Internet privacy and security course RU

Two-factor authentication

Authentication describes the process of confirming the genuineness of something, for instance, a password that has been input by verifying it with the one entered upon registration. 

Passwords remain the most commonly used data protection measure, but even a very strong password is vulnerable to attacks, spurring many services and programs to provide an additional layer of security to beef up password protection.  

 Overall, authentication doesn’t have to be two-factor. Three-factor authentication, for instance, would involve a user typing in a permanent password, getting a one-time password via SMS and applying fingerprint verification. 

 Two-factor authentication can take different forms, and in this chapter, you will learn about the most commonly used methods.  



 Some applications use a password/keyfile combination. Keyfile is a file whose content is provided to the program to allow a user to log in.

 Such method is used by a popular, on-the-fly encryption application TrueCrypt and its fork VeraCrypt. When creating an encrypted file-hosted volume, you specify a file that will be requested by the application for decrypting your data. 

 For keyfiles, you can use almost any file, the contents of this file will remain intact. Be aware that you can’t make any changes to this file, otherwise you are affecting its structure, and it will be rendered ineffective. Don’t use too large keys, there’s no point in it: for instance, VeraCrypt uses the first 1024 KB of your file. 



Don’t use too large files as keyfiles, there’s no point in it.


Make sure you make it hard enough to locate your file or guess that this file is a keyfile. Avoid calling it “key” or any other names that may reveal the true purpose of the file. Use a common document or image that doesn’t draw attention. 



Disguise keyfiles as common files.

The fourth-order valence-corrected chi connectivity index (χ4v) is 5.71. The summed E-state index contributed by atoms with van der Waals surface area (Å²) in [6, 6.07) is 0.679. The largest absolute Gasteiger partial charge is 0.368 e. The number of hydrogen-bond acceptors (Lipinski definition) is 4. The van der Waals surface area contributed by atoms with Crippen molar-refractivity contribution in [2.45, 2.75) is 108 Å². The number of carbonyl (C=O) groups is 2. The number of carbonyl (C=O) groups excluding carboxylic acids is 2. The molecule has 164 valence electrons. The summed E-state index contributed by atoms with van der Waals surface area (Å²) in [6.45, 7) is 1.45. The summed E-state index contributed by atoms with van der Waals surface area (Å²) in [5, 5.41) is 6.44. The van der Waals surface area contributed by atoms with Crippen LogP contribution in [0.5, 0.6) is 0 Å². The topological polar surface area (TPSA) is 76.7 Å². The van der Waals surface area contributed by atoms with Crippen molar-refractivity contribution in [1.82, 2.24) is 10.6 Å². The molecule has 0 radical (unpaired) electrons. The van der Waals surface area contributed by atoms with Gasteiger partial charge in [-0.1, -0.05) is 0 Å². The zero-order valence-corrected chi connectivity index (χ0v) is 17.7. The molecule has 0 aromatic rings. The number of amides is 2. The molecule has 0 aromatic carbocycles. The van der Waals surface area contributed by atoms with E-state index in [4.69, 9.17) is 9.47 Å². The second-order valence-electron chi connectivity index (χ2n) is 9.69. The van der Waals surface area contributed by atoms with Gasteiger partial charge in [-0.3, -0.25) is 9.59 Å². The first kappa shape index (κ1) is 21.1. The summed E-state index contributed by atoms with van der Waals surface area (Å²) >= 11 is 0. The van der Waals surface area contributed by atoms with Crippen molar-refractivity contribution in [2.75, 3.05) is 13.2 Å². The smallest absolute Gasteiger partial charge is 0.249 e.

Always remember to use this tool in addition to a password. A keyfile deters some commonly used methods of password theft you won’t be able to protect yourself from even with the strongest password in place, for instance, from snooping on your password or keylogger use.   

You are probably guessing where you should store your keyfile. I store my keyfile unprotected on my computer, in a folder, where it doesn’t differ from other files. This file doesn’t need to be kept in a protected place since you combine it with a password. I store a copy of this file in encrypted file-hosted volumes on portable hard drive and cloud storage. Be aware that if you lose this file, you will be unable to access your data. 


SMS codes

SMS codes offer an extra layer of defense that requires a user to enter the verification code sent to the phone number you provided in your user profile. This is quite a safe mechanism, unless your phone is unknown to attackers. Unfortunately, recovering your phone number or intercepting SMS messages is no big deal for attackers nowadays.  

There are different ways to intercept SMS messages: recovering SIM cards, access to data at operator’s level, hacking a device that receives SMS messages, exploiting SS7 vulnerabilities, fake base station. The most important takeaway here is: you can’t rely on SMS code verification for effective protection, though it is better than lack of two-factor authentication.